The president of the WaterShed Animal Fund seeks real-world solutions that the entire industry can get behind to help unwanted horses.
It’s about finding common ground, says Christy Counts, when it comes to making positive changes in equine welfare. As president of the WaterShed Animal Fund, she travels across the United States seeking that common ground in every corner of the horse industry.
In place for about three years, the Fund (a division of the Oklahoma-based Arnall Family Foundation) supports innovative programs that seek to improve animal welfare for dogs, cats and horses. In 2017, it launched The Right Horse Initiative to target programs that increase and improve adoption and end-of-life options for horses. To reduce the number of unwanted horses in the United States, the Initiative sees adoption as a crucial part of the solution, and one that the horse industry can unite behind.
The differences in the way people in the horse industry live with, use and manage their horses “are staggering,” Counts says, and that’s been a big impediment to finding solutions all parts of the industry can agree on.
“People in the horse industry generally love horses and they do care about the topic of horses at risk,” she says. “A lot of them have never been presented with workable solutions or how they can be involved with solutions.”
Counts and The Right Horse Initiative are all about changing that. “So far we’ve already funded over $5 million in equine programs,” she says.
Originally from Oklahoma and with a background in for-profit and nonprofit business management, Counts has spent 25 years working in animal welfare. She “jumped into horses about seven years ago” and has several at her home in Bedford, New York.
“Much of the accomplishments we’ve had in dog and cat welfare were based on collaboration between municipal shelters and rescue groups and the broader public,” Counts says. “Bringing that same principle to the horse world— having the industry collaborate with the welfare groups and the public—it’s the same formula. We just have to be on the same page.”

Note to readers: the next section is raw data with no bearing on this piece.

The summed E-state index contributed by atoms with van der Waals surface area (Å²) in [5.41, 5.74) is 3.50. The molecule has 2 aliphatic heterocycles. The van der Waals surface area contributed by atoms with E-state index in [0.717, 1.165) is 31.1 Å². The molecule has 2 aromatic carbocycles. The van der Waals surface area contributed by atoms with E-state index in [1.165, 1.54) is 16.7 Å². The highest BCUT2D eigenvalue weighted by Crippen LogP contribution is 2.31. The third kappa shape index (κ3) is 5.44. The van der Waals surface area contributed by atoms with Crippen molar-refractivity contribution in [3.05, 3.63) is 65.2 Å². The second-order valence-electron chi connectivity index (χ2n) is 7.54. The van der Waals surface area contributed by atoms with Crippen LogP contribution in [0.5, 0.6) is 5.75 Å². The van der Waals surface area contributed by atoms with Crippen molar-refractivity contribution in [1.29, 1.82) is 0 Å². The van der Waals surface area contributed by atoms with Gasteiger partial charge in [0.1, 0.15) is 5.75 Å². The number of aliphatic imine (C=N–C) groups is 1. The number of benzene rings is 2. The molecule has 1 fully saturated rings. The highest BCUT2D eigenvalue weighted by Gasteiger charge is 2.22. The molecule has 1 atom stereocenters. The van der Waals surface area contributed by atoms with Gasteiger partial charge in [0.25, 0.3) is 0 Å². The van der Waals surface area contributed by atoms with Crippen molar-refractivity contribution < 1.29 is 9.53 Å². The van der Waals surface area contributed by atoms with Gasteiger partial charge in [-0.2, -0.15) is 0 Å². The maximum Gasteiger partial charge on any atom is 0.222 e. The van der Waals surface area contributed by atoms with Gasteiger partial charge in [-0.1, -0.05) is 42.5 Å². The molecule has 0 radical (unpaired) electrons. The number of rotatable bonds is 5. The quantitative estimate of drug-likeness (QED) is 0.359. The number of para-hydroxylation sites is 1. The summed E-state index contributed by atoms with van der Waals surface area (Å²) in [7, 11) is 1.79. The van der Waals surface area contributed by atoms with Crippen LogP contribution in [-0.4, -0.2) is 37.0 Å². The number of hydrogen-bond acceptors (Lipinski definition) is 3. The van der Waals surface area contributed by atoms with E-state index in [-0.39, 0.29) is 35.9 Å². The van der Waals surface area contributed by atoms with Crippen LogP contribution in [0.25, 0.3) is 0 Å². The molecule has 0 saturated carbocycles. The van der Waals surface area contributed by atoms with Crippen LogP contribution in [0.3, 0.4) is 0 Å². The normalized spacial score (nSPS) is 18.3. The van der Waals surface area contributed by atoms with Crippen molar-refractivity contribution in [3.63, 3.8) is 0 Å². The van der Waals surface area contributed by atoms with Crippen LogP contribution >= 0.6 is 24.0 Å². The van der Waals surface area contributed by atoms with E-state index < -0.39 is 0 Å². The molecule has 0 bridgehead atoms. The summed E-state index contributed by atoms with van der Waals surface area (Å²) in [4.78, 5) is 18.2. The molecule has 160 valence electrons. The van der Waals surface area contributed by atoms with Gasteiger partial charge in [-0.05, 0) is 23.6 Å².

The subject of equine welfare covers so many issues, from Bureau of Land Management Mustangs to neglected unwanted horses. Why choose to focus on increasing horse adoption?
For horses, we wanted to do something new and different and that would have long-term impact. We spent at least a year in research with stakeholders and focus groups, touring and having conversations with rescue and industry groups. That all culminated in The Right Horse Initiative. What we discovered through that diligence was that there is a lot of division in the industry, and a lot of things people don’t agree on. That keeps them from moving forward together.
With The Right Horse Initiative, we wanted to focus on the one thing everyone does agree on, which is finding better, humane transitions for horses in this country, even if it’s end-of-life transitions.
What do you mean by “transitions?”
We feel a need to define the difference between a rescue horse and a transition horse. A lot of people feel that horses in a rescue group are all untrained, not sound and not useful, and won’t meet their needs. It’s simply not true.
Many horses ending up in an adoption center weren’t in need of rescue at all. There was nothing wrong with them; they just needed a new home. They are no different from a horse sold from one barn to another barn; they just happened to end up in an adoption group. We want to call those horses “in transition,” because that’s what they are. They’re still useful.
Rescue horses are those that needed some sort of legal intervention. They were seized because they were starved or neglected and have a long rehab in front of them. That’s a very different thing.
There are a lot of fantastic horses just waiting for a new home. If we work to build infrastructure we can create better transitions for those horses.
Read the entire interview with Counts in the September 2018 issue of Western Horseman.
Purchase your copy of the September issue here.